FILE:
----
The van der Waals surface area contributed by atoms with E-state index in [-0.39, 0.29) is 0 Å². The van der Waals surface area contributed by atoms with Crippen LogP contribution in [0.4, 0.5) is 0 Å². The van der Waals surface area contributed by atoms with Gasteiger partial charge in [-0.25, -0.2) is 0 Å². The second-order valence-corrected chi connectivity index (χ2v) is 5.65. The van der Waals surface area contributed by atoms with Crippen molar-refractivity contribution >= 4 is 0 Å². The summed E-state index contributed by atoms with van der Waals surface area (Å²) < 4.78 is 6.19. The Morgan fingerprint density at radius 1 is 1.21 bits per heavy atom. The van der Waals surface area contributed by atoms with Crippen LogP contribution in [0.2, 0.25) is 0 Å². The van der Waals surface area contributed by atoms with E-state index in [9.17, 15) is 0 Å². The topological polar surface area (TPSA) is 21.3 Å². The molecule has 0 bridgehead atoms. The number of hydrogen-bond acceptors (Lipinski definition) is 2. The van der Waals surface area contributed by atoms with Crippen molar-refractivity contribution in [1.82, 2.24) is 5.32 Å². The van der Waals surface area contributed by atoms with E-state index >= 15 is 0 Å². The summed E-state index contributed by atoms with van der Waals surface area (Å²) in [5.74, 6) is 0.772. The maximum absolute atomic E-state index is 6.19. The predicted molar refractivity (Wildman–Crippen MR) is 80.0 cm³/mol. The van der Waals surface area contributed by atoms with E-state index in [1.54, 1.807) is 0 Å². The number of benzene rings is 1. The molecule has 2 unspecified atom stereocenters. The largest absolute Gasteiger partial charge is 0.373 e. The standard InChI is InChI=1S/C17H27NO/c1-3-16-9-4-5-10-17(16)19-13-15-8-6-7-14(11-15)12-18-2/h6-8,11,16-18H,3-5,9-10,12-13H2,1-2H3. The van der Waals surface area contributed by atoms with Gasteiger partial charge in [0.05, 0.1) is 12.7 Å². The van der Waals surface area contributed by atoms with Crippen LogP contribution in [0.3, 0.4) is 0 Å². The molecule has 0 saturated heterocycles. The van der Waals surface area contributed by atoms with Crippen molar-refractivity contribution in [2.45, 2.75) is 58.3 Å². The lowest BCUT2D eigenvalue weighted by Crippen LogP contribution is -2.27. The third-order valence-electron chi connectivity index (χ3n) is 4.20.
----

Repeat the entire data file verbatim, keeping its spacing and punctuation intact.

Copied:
The van der Waals surface area contributed by atoms with E-state index in [-0.39, 0.29) is 0 Å². The van der Waals surface area contributed by atoms with Crippen LogP contribution in [0.4, 0.5) is 0 Å². The van der Waals surface area contributed by atoms with Gasteiger partial charge in [-0.25, -0.2) is 0 Å². The second-order valence-corrected chi connectivity index (χ2v) is 5.65. The van der Waals surface area contributed by atoms with Crippen molar-refractivity contribution >= 4 is 0 Å². The summed E-state index contributed by atoms with van der Waals surface area (Å²) < 4.78 is 6.19. The Morgan fingerprint density at radius 1 is 1.21 bits per heavy atom. The van der Waals surface area contributed by atoms with Crippen LogP contribution in [0.2, 0.25) is 0 Å². The van der Waals surface area contributed by atoms with E-state index in [9.17, 15) is 0 Å². The topological polar surface area (TPSA) is 21.3 Å². The molecule has 0 bridgehead atoms. The number of hydrogen-bond acceptors (Lipinski definition) is 2. The van der Waals surface area contributed by atoms with Crippen molar-refractivity contribution in [1.82, 2.24) is 5.32 Å². The van der Waals surface area contributed by atoms with E-state index >= 15 is 0 Å². The summed E-state index contributed by atoms with van der Waals surface area (Å²) in [5.74, 6) is 0.772. The maximum absolute atomic E-state index is 6.19. The predicted molar refractivity (Wildman–Crippen MR) is 80.0 cm³/mol. The van der Waals surface area contributed by atoms with E-state index in [1.54, 1.807) is 0 Å². The number of benzene rings is 1. The molecule has 2 unspecified atom stereocenters. The largest absolute Gasteiger partial charge is 0.373 e. The standard InChI is InChI=1S/C17H27NO/c1-3-16-9-4-5-10-17(16)19-13-15-8-6-7-14(11-15)12-18-2/h6-8,11,16-18H,3-5,9-10,12-13H2,1-2H3. The van der Waals surface area contributed by atoms with Gasteiger partial charge in [0.05, 0.1) is 12.7 Å². The van der Waals surface area contributed by atoms with Crippen LogP contribution in [0.3, 0.4) is 0 Å². The molecule has 0 saturated heterocycles. The van der Waals surface area contributed by atoms with Crippen molar-refractivity contribution in [2.45, 2.75) is 58.3 Å². The lowest BCUT2D eigenvalue weighted by Crippen LogP contribution is -2.27. The third-order valence-electron chi connectivity index (χ3n) is 4.20.